How The Launch Monitor Proves MCS Model Correct

As my long time readers know, I have always had issues with my down swing plane and club path through impact.

There were two reasons, the first of which I’ll address first here  – that I have a spinal deformity that twists my shoulders open when standing straight, leading to a steep down swing plane (what people call “over the top”) in the past, as well as a downward or negative Attack Angle into the ball with the Driver.

You can see here in a screen capture from my first ever experience with a Trackman Launch Monitor just four years ago:


Here, I had a -5.6 degree (outside-in) club path (way left) with a lesser degree face (open to the path), which created my stock power fade, but also a negative or downward Attack Angle of -2.6 degrees with the Driver.

Both of these (the over-the-top causing an the outside-in path and the negative attack angle) are problematic for the Driver (one, because of the inconsistency and because it’s difficult to drive the ball well hitting down on it with the modern driver), and would also lead to huge divots when I would swing my irons and wedges.

Aside from the outside-in path causing the pull-hook or the slice on mishits, it’s very hard on the hands and wrists to be taking big chunks out of the ground.

So, by developing the MCS Golf Swing model over the years, I was able to fix the negative Attack Angle, and earlier in the spring, I had gone so far as to have a big upward or positive Attack Angle into the ball, as seen below on the Foresight GC Quad Launch Monitor:


The problem, I still wasn’t getting the neutral to inside-out club path that is optimal for a golf swing, even when I had fixed the Attack Angle issue by adjusting the model theory on ball position.

The second reason to the physical one was that I was deviating from the MCS Golf Swing theory in my back swing pivot – I have always had very high hands and a past-parallel shaft at the top due to the way I swing back, and that can cause the shaft and club head to go left coming down due to that top position:


So a few weeks ago I decided to go all the way (why not, really?) and began to adjust my back swing pivot to align with the proper “One Major Move” in the MCS model and improve that top position:


The result was that I proved to myself in addition to anyone else who is interested in the model, that it is indeed the way to do it, because even after some time off swinging (which is when old habits can creep back into your stance or mechanics or both), I was able to swing with an in-to-out club path through the ball and do so with a positive Attack Angle:


This is what you call proof. I developed the MCS Golf Swing model to produce the optimal mechanics according to how are bodies are designed to move, and I said that if one followed the principles, they should get optimal ball-striking and results.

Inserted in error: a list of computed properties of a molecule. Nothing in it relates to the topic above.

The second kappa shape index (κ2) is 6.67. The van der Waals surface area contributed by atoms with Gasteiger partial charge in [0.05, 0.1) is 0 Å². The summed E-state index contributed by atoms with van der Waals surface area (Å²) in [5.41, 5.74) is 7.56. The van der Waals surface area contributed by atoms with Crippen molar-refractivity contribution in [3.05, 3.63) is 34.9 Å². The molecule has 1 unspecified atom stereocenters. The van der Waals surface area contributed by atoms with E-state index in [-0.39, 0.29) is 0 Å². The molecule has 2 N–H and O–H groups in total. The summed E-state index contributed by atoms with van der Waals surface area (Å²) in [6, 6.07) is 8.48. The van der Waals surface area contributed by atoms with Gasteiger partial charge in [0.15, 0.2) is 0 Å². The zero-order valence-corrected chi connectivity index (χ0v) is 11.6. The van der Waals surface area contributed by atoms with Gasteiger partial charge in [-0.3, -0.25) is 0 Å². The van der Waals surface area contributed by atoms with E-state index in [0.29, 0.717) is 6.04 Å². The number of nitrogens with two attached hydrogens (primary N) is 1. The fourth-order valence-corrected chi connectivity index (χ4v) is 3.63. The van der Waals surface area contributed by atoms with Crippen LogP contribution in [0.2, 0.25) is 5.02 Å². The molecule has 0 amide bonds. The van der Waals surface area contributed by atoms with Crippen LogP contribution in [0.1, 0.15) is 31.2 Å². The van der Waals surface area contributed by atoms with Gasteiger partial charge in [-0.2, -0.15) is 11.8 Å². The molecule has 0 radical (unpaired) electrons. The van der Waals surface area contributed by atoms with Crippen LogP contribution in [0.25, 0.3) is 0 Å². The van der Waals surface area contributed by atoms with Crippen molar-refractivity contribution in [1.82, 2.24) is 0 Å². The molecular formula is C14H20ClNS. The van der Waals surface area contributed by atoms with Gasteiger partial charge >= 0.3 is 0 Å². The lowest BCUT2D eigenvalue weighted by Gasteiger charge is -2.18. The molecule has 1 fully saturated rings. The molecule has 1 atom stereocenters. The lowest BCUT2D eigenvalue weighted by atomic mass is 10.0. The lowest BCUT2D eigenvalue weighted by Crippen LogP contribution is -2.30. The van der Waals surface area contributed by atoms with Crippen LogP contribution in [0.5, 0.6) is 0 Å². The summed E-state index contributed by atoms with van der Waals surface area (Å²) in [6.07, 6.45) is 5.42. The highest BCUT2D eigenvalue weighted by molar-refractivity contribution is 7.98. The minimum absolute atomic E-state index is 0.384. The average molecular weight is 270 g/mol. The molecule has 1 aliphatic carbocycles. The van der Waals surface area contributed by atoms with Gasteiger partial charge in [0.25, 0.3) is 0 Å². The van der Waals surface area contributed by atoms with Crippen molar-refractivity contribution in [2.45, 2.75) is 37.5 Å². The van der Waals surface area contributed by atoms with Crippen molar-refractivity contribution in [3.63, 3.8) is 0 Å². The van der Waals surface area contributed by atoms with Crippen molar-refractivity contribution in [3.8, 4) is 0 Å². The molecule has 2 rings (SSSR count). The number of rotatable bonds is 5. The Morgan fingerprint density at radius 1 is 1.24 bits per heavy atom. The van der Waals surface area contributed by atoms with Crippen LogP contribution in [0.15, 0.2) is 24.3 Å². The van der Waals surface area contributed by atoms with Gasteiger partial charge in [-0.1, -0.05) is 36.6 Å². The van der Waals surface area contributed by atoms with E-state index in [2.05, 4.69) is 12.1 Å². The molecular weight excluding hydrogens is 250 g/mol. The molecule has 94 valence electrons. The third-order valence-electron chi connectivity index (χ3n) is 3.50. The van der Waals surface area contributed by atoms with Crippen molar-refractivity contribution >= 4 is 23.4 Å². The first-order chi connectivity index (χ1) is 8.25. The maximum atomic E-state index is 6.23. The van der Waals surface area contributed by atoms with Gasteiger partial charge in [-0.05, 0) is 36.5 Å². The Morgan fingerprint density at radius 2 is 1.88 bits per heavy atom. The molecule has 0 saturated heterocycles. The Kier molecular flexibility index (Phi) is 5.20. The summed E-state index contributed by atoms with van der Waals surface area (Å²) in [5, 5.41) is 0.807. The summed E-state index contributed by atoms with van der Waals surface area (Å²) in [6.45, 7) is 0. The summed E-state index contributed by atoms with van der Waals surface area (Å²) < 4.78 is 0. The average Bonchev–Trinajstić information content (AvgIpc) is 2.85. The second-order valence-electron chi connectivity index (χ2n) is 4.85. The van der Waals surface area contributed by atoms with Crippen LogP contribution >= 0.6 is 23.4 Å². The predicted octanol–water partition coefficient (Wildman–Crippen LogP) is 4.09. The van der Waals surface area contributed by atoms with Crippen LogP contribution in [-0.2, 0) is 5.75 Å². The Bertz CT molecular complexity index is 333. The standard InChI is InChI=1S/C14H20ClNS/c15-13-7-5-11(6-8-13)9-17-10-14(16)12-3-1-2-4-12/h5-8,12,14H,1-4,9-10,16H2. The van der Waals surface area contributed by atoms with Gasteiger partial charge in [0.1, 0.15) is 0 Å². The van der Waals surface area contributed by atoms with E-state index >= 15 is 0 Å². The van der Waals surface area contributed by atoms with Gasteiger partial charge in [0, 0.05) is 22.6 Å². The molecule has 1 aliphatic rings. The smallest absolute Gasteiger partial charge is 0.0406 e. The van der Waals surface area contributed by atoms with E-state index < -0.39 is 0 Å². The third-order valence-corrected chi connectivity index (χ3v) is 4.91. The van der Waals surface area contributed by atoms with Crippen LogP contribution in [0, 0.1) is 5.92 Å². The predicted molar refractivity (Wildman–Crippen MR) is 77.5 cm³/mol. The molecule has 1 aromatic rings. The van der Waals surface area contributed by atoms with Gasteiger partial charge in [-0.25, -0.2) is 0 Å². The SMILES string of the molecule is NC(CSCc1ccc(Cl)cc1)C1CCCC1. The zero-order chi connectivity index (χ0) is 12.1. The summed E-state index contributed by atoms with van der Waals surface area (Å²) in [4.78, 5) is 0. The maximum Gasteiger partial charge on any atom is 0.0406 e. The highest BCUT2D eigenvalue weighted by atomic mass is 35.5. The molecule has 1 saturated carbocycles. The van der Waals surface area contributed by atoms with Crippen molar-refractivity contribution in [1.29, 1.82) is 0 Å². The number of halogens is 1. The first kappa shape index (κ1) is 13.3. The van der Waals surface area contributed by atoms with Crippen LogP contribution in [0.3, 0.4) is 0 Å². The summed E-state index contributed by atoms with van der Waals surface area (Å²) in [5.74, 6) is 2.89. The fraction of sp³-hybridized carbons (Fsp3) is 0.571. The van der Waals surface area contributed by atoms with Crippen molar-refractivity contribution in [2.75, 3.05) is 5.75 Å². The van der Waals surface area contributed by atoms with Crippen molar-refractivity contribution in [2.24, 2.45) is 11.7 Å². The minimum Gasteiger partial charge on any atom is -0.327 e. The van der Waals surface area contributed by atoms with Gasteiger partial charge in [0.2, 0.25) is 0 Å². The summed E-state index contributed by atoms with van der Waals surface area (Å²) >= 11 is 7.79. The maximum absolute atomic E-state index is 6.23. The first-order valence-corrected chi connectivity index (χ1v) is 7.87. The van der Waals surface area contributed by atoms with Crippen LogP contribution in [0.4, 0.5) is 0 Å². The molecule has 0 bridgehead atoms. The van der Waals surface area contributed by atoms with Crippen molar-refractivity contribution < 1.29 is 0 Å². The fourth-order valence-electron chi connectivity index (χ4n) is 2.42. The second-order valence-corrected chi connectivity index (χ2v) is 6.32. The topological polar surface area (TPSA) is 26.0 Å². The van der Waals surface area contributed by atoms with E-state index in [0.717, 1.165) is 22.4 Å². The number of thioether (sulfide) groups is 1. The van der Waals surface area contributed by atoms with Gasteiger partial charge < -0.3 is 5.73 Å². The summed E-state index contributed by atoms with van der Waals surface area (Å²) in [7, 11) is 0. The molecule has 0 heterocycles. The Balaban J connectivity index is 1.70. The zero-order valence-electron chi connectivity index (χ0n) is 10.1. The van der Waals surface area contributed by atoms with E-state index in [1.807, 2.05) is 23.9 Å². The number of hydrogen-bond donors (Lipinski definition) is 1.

Now, I’m properly positive on both Attack Angle and Club Path, swinging freely and unconsciously:


So, looking at the data above, you see:

  • A positive Attack Angle of 4.7 degrees when anything around 4 degrees is the optimal (TXG  Golf technician Chris informed me of this when I was at their facility last May),
  • I now had a positive or in-out path of 0.6 degrees, which gives you great latitude to shape shots being so close to neutral but still in-to-out,
  • I got with that a back spin rate of 2131 RPM when low 2,000s is the goal and
  • With a club speed of less than 120 mph, I produced a drive that carried 309 yards and finished at roughly 330 yards.

Now, imagine I had the latest equipment and balls custom-fitted to my swing, as available to the PGA Tour players, and had fairways to drive on that ran downhill with a Stimp of 10 to give 50 yards of run, and imagine I could practice regularly to get a better Smash than 1.43 through improved impact so that I had my usual 175-180 mph ball speed when I’m in practice – up to the high 180s when I get good work in… how long would that 330 yard drive be then?!?

And I’ll repeat – from a 48 year old guy who doesn’t work out and just researches and analyzes the swing?

So, everything I have laid out in the “E = MCS” swing video isn’t just logical – the above data is the proof of the model and how it functions.

While it is a basic blueprint to building that swing – there’s a reason I call it the simplest golf swing model ever-  I am providing the proof now, having caught up with my own swing to the model itself, and will be expanding on why it works the way it does, in the next video “MCS – Project 2018.”

It’s all there in the numbers – if you want optimal ball-striking in your golf swing, you want a mechanically-correct action that maximizes performance while reducing the risk of injury, and you want to get the most power and speed and consistency in your swing – MCS is your best bet.

But then, anyone who’s been following my blogging over the years and who has swung this way already knows that!


Back Pain or Back Injury Swinging a Golf Club?

Lacking Power, Speed, Distance and or Consistency? 

Need A Swing That Is More Easily Maintained?


If You Answered “Yes” To Any Of The Above Questions, The Answer Is In The Formula For The Golf Swing:

“E = MCS” The Swing Video

 

Advertisements

2 thoughts on “How The Launch Monitor Proves MCS Model Correct

  1. Idabedda

    48 means you have two years to get it down. I think you give the senior tour a good run and let the secret that is MCS get out! Thanx for MCS, I now can play good golf for the rest of my life!

    1. D Watts Post author

      Very welcome, Idabedda, and thanks for the compliments! I don’t kid myself that I anywhere near close to thinking about playing senior golf – that would take practice and preparation on a level approaching my most intensive years of research. A fun thought though – who know what happens in the future? 😉

Comments are closed.